PCAOB & Sarbanes-Oxley Under Fire
The legal team includes Ken Starr, former independent counsel in the Monica Lewinsky investigation in the second Clinton Administration and Viet Dinh, former U.S. assistant attorney general for legal policy during the president’s first term. Michael Carvin is the lead attorney. Carvin is currently a partner at Jones Day and a Reagan era Justice Department official. He was also a member of the Bush legal team during the year 2000’s presidential vote recount, according to the Seattle Post-Intelligencer.
The Free Market Fund is a free-market advocacy group located in Washington and the firm of Beckstead & Watts is located in Henderson, Nevada. BusinessWeek reports their complaint has two points. One is the claim that the PCAOB exerts wide-ranging governmental powers with little oversight, infringing on the Constitution’s separation of powers.
BusinessWeek reports their second point of the lawsuit deals with how the five members of the board are appointed, or more specifically, whether the selection process violates the appointments clause of the U.S. Constitution. This clause requires that top federal officials must be appointed by the president and confirmed by the Senate, while lower-level officials must be appointed by the president, the courts, or a department head. The chairman and four members of the PCAOB are appointed by the Securities & Exchange Commission under Sarbanes-Oxley (SOX).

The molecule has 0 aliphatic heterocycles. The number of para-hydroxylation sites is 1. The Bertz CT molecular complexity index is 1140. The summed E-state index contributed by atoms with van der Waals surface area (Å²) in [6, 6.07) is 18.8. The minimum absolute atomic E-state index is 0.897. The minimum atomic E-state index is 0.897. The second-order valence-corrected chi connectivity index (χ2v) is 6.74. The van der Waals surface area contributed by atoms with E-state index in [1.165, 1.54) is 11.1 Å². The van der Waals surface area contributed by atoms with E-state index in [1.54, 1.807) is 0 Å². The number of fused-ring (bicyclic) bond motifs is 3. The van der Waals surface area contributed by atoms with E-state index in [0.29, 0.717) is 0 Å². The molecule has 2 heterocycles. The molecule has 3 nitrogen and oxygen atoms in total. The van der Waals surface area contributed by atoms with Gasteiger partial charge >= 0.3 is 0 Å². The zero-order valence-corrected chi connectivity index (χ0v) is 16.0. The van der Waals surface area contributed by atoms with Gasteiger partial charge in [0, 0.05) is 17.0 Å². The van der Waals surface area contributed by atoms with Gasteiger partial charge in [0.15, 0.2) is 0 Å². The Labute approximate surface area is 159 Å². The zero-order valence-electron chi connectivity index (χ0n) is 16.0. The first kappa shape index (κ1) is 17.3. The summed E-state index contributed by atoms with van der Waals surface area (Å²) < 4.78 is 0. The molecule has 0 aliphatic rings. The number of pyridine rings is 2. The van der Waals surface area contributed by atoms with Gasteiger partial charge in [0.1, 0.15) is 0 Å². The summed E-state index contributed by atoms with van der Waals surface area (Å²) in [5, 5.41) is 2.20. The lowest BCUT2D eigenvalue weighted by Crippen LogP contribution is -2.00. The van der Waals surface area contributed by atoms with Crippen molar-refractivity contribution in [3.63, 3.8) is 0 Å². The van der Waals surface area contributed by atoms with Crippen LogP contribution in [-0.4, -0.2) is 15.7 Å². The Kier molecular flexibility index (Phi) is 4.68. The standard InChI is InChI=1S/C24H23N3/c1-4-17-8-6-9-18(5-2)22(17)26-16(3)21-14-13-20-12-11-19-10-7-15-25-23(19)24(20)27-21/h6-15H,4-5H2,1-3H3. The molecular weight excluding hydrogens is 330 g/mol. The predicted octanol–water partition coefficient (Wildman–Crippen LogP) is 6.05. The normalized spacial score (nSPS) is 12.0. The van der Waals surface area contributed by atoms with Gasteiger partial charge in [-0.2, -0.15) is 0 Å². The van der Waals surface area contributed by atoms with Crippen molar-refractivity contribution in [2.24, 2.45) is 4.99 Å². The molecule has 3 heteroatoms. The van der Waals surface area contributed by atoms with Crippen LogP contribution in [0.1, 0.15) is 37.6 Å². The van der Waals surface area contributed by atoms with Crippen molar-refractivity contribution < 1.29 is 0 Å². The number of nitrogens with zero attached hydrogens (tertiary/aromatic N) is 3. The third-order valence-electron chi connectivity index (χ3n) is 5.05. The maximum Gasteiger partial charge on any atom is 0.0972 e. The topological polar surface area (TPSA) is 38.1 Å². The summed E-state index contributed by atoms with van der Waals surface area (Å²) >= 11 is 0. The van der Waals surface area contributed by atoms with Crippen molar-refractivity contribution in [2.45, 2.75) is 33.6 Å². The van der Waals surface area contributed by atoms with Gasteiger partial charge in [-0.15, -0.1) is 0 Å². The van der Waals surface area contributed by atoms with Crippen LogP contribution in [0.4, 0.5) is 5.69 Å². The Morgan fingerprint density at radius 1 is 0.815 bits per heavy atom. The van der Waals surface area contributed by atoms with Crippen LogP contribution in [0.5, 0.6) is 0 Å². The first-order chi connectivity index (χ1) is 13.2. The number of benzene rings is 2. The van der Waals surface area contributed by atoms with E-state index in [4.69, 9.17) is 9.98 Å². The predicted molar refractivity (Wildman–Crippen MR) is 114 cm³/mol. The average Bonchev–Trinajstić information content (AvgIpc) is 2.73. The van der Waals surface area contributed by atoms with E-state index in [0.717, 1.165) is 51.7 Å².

Free Enterprise Fund chairman Mallory Factor told BusinessWeek, “The PCAOB is an unaccountable, unconstitutional regulatory body. It’s the poster child for the dangers of a runaway bureaucracy.” Factor also said that the larger goal of the lawsuit is to force Congress to reopen SOX, the sweeping anti-fraud act that created the PCAOB. Factor said, “The lawsuit puts a gun to [Congress’] head and says ‘you’ve got to deal with it.’” Accountancy Age reports that Mallory is a merchant banker in New York and a fundraiser for the president.
The process of determining the constitutionality of the PCAOB could take months and even years. BusinessWeek reports that if found to be unconstitutional, Congress would be required to correct the portion of SOX concerning the PCAOB, based on the outcome of the lawsuit. In turn, if Congress did not act to correct SOX, all of SOX could be at risk because it lacks a provision called severability, although standard in most laws. This provision states that a judicial ruling striking down one portion of a statute does not affect the remainder of the law.
Although a juicy prospect for its enemies, legal experts say that much of SOX would survive the wholesale changes that would surely be recommended if it was reopened. BusinessWeek reports that the certification of financial reports by executives, stiff criminal penalties for those found to be in violation of the law, and a ban on company loans to executives would remain as provisions of the act.
Information on the principals in this lawsuit can be found at these links: